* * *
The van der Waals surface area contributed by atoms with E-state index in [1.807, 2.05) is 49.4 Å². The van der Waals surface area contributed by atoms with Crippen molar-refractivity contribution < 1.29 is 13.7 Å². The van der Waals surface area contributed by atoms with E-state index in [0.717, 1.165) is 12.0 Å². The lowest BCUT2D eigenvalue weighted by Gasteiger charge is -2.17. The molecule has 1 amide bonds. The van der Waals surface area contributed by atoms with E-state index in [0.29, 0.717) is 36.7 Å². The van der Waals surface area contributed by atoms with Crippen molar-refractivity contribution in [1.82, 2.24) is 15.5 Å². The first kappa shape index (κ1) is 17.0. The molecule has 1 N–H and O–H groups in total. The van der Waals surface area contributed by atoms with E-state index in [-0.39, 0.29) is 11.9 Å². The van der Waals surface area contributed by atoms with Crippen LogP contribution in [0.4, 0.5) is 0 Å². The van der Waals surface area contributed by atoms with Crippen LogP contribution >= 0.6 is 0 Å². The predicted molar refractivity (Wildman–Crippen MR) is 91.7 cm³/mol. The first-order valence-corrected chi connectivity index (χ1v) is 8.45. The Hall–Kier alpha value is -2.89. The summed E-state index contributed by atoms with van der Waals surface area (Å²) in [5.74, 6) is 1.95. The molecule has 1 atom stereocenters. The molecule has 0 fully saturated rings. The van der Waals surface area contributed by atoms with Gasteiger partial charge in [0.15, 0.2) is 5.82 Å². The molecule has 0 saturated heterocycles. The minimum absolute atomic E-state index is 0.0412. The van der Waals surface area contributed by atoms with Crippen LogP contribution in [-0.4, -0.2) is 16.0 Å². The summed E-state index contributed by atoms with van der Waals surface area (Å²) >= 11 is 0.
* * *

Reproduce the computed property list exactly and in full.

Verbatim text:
The van der Waals surface area contributed by atoms with E-state index in [1.807, 2.05) is 49.4 Å². The van der Waals surface area contributed by atoms with Crippen molar-refractivity contribution < 1.29 is 13.7 Å². The van der Waals surface area contributed by atoms with E-state index in [0.717, 1.165) is 12.0 Å². The lowest BCUT2D eigenvalue weighted by Gasteiger charge is -2.17. The molecule has 1 amide bonds. The van der Waals surface area contributed by atoms with E-state index in [0.29, 0.717) is 36.7 Å². The van der Waals surface area contributed by atoms with Crippen molar-refractivity contribution in [1.82, 2.24) is 15.5 Å². The first kappa shape index (κ1) is 17.0. The molecule has 1 N–H and O–H groups in total. The van der Waals surface area contributed by atoms with E-state index in [-0.39, 0.29) is 11.9 Å². The van der Waals surface area contributed by atoms with Crippen LogP contribution in [0.4, 0.5) is 0 Å². The van der Waals surface area contributed by atoms with Crippen LogP contribution >= 0.6 is 0 Å². The predicted molar refractivity (Wildman–Crippen MR) is 91.7 cm³/mol. The first-order valence-corrected chi connectivity index (χ1v) is 8.45. The Hall–Kier alpha value is -2.89. The summed E-state index contributed by atoms with van der Waals surface area (Å²) in [5.74, 6) is 1.95. The molecule has 1 atom stereocenters. The molecule has 0 fully saturated rings. The van der Waals surface area contributed by atoms with Gasteiger partial charge in [0.15, 0.2) is 5.82 Å². The molecule has 0 saturated heterocycles. The minimum absolute atomic E-state index is 0.0412. The van der Waals surface area contributed by atoms with Crippen LogP contribution in [-0.4, -0.2) is 16.0 Å². The summed E-state index contributed by atoms with van der Waals surface area (Å²) >= 11 is 0.